Einstein and Religion

Einstein and Religion

Both thought-provoking and engaging, this book aims to introduce readers, without proselytizing, to Einstein's religion.

Author: Max Jammer

Publisher: Princeton University Press

ISBN: 9781400840878

Category: Science

Page: 288

View: 367

The philosophy of religion and the quest for spiritual truth preoccupied Albert Einstein--so much that it has been said "one might suspect he was a disguised theologian." Nevertheless, the literature on the life and work of Einstein, extensive as it is, does not provide an adequate account of his religious conception and sentiments. Only fragmentarily known, Einstein's ideas about religion have been often distorted both by atheists and by religious groups eager to claim him as one of their own. But what exactly was Einstein's religious credo? In this fascinating book, the distinguished physicist and philosopher Max Jammer offers an unbiased and well-documented answer to this question. The book begins with a discussion of Einstein's childhood religious education and the religious atmosphere--or its absence--among his family and friends. It then reconstructs, step by step, the intellectual development that led Einstein to the conceptions of a cosmic religion and an impersonal God, akin to "the God of Spinoza." Jammer explores Einstein's writings and lectures on religion and its role in society, and how far they have been accepted by the general public and by professional theologians like Paul Tillich or Frederick Ferré. He also analyzes the precise meaning of Einstein's famous dictum "Science without religion is lame, religion without science is blind," and why this statement can serve as an epitome of Einstein's philosophy of religion. The last chapter deals with the controversial question of whether Einstein's scientific work, and in particular his theory of relativity, has theologically significant implications, a problem important for those who are interested in the relation between science and religion. Both thought-provoking and engaging, this book aims to introduce readers, without proselytizing, to Einstein's religion.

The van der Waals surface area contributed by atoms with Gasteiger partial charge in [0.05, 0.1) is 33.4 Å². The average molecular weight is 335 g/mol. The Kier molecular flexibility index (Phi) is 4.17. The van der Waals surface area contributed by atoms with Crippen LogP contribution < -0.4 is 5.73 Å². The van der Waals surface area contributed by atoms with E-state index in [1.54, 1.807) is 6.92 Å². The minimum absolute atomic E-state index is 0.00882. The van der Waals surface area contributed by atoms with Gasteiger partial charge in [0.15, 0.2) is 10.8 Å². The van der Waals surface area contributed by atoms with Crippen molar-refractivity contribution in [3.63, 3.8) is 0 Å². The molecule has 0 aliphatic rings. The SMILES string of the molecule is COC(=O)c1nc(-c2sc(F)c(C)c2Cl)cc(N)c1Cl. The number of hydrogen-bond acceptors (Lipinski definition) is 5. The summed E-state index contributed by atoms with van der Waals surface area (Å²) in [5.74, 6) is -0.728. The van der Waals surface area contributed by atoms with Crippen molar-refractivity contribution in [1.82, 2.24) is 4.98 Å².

Categories: Science

Einstein on Cosmic Religion and Other Opinions and Aphorisms

Einstein on Cosmic Religion and Other Opinions and Aphorisms

Einstein's essays explore science as the basis for a "cosmic" religion, embraced by all who share a sense of wonder in the universe. Additional topics include pacifism, disarmament, and Zionism.

Author: Albert Einstein

Publisher: Courier Corporation

ISBN: 9780486113128

Category: Science

Page: 112

View: 245

Einstein's essays explore science as the basis for a "cosmic" religion, embraced by all who share a sense of wonder in the universe. Additional topics include pacifism, disarmament, and Zionism.
Categories: Science

Galileo Goes to Jail and Other Myths about Science and Religion

Galileo Goes to Jail and Other Myths about Science and Religion

how relativity has functioned in religious contexts, see Jammer, Einstein and Religion, 153–266, and Matthew Stanley, Practical Mystic: Religion, Science, and A. S. Eddington (Chicago: University of Chicago Press, 2007), 153–247.

Author: Ronald L. Numbers

Publisher: Harvard University Press

ISBN: 9780674057418

Category: Science

Page: 320

View: 800